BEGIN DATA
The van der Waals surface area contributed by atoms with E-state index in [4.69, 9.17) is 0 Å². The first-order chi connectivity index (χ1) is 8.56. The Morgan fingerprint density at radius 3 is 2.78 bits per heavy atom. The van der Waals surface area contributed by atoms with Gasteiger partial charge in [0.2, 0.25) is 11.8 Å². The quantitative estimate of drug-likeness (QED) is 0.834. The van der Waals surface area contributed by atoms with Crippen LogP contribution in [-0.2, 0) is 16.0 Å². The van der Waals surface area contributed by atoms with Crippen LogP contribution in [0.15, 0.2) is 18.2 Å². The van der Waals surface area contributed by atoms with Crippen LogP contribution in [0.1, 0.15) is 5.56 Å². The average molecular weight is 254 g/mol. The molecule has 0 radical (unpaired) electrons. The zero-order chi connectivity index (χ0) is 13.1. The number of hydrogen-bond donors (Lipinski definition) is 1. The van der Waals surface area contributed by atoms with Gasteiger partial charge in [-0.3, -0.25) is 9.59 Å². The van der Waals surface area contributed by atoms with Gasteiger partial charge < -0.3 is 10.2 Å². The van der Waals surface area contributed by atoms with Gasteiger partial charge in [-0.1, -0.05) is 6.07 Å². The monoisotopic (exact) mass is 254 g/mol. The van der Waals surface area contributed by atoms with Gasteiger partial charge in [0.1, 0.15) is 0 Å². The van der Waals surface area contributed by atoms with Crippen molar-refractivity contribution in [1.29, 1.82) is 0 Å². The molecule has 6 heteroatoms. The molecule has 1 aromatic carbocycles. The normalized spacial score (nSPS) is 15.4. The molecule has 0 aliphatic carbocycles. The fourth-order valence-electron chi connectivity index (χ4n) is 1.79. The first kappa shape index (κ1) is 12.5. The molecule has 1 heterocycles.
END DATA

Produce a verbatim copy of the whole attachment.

The van der Waals surface area contributed by atoms with E-state index in [4.69, 9.17) is 0 Å². The first-order chi connectivity index (χ1) is 8.56. The Morgan fingerprint density at radius 3 is 2.78 bits per heavy atom. The van der Waals surface area contributed by atoms with Gasteiger partial charge in [0.2, 0.25) is 11.8 Å². The quantitative estimate of drug-likeness (QED) is 0.834. The van der Waals surface area contributed by atoms with Crippen LogP contribution in [-0.2, 0) is 16.0 Å². The van der Waals surface area contributed by atoms with Crippen LogP contribution in [0.15, 0.2) is 18.2 Å². The van der Waals surface area contributed by atoms with Crippen LogP contribution in [0.1, 0.15) is 5.56 Å². The average molecular weight is 254 g/mol. The molecule has 0 radical (unpaired) electrons. The zero-order chi connectivity index (χ0) is 13.1. The number of hydrogen-bond donors (Lipinski definition) is 1. The van der Waals surface area contributed by atoms with Gasteiger partial charge in [-0.3, -0.25) is 9.59 Å². The van der Waals surface area contributed by atoms with Gasteiger partial charge < -0.3 is 10.2 Å². The van der Waals surface area contributed by atoms with Gasteiger partial charge in [-0.1, -0.05) is 6.07 Å². The monoisotopic (exact) mass is 254 g/mol. The van der Waals surface area contributed by atoms with Gasteiger partial charge in [0.1, 0.15) is 0 Å². The van der Waals surface area contributed by atoms with Crippen molar-refractivity contribution in [1.29, 1.82) is 0 Å². The molecule has 6 heteroatoms. The molecule has 1 aromatic carbocycles. The normalized spacial score (nSPS) is 15.4. The molecule has 0 aliphatic carbocycles. The fourth-order valence-electron chi connectivity index (χ4n) is 1.79. The first kappa shape index (κ1) is 12.5. The molecule has 1 heterocycles.